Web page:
Subodh Mhaisalkar1 Nripan Mathews1 Tze Chien Sum1 Cesare Soci1 Tim White1

1, Nanyang Technological University, Singapore, , Singapore

Metal halide perovskites have emerged as the only solution-processable photovoltaic technology to outperform multicrystalline silicon, by virtue of its intrinsic properties such as large absorption coefficient, balanced charge carrier transport, highly crystalline film formation, weak exciton binding energies, and slow bimolecular recombination. Since 2014, perovskites have made strides in light-emitting applications with first demonstrations of amplified spontaneous emission and LEDs. However, low luminescence, poor efficiencies of the light-emitting diodes (LEDs), and complex preparation methods currently limit further progress towards applications.

The prospects for advancing device efficiencies are contingent upon exploring new perovskite compositions and structures. Lower-dimensionality layered perovskites formulations permit for band gaps and exciton binding energy tuning, carrier mobility facilitated by the inorganic moeities, with the organic moieties providing additional controls for stability, light harvesting, and intralayer charge transport. Nanocrystals is yet another variant in perovskites that promises to yield new opportunities in advancing device performance. By carefully controlling the reaction conditions such as temperature, solvent, and ligands, hybrid perovskites of morphologies ranging from 0D quantum dots to 3D single crystals; and sizes stretching 6 orders of magnitude can be prepared.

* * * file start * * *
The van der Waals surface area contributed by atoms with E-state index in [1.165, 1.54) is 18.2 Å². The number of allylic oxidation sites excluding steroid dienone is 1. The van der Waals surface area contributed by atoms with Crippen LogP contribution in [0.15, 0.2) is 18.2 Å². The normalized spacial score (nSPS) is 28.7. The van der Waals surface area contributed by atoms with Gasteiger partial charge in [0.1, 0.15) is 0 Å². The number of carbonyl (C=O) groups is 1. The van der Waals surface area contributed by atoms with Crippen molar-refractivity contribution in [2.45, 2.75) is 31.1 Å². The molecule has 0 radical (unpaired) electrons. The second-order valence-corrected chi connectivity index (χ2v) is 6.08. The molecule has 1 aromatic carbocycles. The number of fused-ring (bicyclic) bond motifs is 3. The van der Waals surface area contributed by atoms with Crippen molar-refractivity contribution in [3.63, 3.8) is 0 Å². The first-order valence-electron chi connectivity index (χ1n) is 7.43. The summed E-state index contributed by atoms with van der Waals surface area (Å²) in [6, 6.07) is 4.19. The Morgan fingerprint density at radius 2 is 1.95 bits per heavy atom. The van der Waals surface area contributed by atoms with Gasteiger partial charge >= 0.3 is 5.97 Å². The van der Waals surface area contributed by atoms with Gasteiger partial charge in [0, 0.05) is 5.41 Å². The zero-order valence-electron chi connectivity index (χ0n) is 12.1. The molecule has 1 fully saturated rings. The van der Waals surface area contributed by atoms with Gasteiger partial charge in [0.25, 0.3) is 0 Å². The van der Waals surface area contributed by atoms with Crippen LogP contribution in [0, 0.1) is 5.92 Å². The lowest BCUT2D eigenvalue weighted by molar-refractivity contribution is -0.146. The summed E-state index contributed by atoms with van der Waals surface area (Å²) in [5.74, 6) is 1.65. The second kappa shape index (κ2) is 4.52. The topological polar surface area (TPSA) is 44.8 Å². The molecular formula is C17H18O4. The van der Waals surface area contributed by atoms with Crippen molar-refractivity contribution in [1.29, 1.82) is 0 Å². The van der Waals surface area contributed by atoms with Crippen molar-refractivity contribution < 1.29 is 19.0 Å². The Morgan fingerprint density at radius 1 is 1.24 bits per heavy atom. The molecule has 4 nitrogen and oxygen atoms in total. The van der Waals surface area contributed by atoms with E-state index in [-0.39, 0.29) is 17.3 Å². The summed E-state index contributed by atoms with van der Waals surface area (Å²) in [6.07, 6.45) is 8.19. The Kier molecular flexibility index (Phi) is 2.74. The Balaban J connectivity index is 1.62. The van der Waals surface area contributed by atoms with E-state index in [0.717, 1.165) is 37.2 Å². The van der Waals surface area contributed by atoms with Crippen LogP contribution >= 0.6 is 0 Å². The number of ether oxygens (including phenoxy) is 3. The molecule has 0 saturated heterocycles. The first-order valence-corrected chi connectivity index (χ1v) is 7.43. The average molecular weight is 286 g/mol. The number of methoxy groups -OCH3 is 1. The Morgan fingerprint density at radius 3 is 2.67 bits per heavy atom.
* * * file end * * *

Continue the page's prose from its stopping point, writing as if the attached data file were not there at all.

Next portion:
This presentation will show that the incorporation of alkylated bromide molecules into the framework of a fully inorganic 3D-perovskite film yields remarkable improvement in the photophysical and morphological properties. Another approach highlighted would be a mesoscopic film architecture of 3D self-assembled nanocrystals, coupled with of lead bromide perovskites platelets that enable high-performance light-emitting diodes. These strategies yield photoluminescence quantum yields of over 80% and intense luminance (>56,000 cd m−2) LEDs associated with efficiencies in excess of 57.6 cd A−1 with an external quantum efficiency above 13%. Challenges and opportunities relating to stability, and further improvement in performance will also be discussed, with emphasis on their optoelectronic properties and recombination dynamics. <div id="UMS_TOOLTIP" style="position: absolute; cursor: pointer; z-index: 2147483647; background-color: transparent; top: -100000px; left: -100000px; background-position: initial initial; background-repeat: initial initial;"> </div>